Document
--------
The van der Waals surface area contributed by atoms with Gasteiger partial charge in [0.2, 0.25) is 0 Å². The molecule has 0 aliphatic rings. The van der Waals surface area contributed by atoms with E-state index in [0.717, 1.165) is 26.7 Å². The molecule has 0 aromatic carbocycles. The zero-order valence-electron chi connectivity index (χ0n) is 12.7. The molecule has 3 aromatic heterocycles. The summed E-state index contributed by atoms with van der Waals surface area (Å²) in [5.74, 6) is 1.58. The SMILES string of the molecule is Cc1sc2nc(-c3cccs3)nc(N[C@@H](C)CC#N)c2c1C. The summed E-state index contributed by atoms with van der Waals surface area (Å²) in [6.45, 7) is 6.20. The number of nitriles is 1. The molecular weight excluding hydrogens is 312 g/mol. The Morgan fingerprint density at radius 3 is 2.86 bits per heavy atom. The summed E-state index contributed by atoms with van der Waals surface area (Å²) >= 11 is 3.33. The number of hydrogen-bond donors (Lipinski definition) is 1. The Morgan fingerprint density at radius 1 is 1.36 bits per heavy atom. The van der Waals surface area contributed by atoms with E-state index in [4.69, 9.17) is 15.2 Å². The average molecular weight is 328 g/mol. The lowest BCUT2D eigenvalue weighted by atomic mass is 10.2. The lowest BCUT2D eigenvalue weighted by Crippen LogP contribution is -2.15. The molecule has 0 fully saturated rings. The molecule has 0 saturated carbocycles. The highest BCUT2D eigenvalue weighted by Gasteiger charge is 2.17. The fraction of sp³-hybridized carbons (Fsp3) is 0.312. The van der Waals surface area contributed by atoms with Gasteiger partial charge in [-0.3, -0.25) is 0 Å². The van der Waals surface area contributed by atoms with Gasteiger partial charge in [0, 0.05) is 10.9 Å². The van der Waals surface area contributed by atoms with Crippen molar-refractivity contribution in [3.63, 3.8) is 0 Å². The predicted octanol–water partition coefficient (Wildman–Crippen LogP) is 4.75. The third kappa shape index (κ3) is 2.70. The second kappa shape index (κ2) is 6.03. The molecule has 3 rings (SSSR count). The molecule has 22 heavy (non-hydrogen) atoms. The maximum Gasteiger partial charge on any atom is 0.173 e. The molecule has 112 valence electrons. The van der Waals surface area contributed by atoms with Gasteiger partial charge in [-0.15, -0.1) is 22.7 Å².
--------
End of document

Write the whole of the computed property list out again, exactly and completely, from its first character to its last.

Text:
The van der Waals surface area contributed by atoms with Gasteiger partial charge in [0.2, 0.25) is 0 Å². The molecule has 0 aliphatic rings. The van der Waals surface area contributed by atoms with E-state index in [0.717, 1.165) is 26.7 Å². The molecule has 0 aromatic carbocycles. The zero-order valence-electron chi connectivity index (χ0n) is 12.7. The molecule has 3 aromatic heterocycles. The summed E-state index contributed by atoms with van der Waals surface area (Å²) in [5.74, 6) is 1.58. The SMILES string of the molecule is Cc1sc2nc(-c3cccs3)nc(N[C@@H](C)CC#N)c2c1C. The summed E-state index contributed by atoms with van der Waals surface area (Å²) in [6.45, 7) is 6.20. The number of nitriles is 1. The molecular weight excluding hydrogens is 312 g/mol. The Morgan fingerprint density at radius 3 is 2.86 bits per heavy atom. The summed E-state index contributed by atoms with van der Waals surface area (Å²) >= 11 is 3.33. The number of hydrogen-bond donors (Lipinski definition) is 1. The Morgan fingerprint density at radius 1 is 1.36 bits per heavy atom. The van der Waals surface area contributed by atoms with E-state index in [4.69, 9.17) is 15.2 Å². The average molecular weight is 328 g/mol. The lowest BCUT2D eigenvalue weighted by atomic mass is 10.2. The lowest BCUT2D eigenvalue weighted by Crippen LogP contribution is -2.15. The molecule has 0 fully saturated rings. The molecule has 0 saturated carbocycles. The highest BCUT2D eigenvalue weighted by Gasteiger charge is 2.17. The fraction of sp³-hybridized carbons (Fsp3) is 0.312. The van der Waals surface area contributed by atoms with Gasteiger partial charge in [-0.3, -0.25) is 0 Å². The van der Waals surface area contributed by atoms with Gasteiger partial charge in [0, 0.05) is 10.9 Å². The van der Waals surface area contributed by atoms with Crippen molar-refractivity contribution in [3.63, 3.8) is 0 Å². The predicted octanol–water partition coefficient (Wildman–Crippen LogP) is 4.75. The third kappa shape index (κ3) is 2.70. The second kappa shape index (κ2) is 6.03. The molecule has 3 rings (SSSR count). The molecule has 22 heavy (non-hydrogen) atoms. The maximum Gasteiger partial charge on any atom is 0.173 e. The molecule has 112 valence electrons. The van der Waals surface area contributed by atoms with Gasteiger partial charge in [-0.15, -0.1) is 22.7 Å².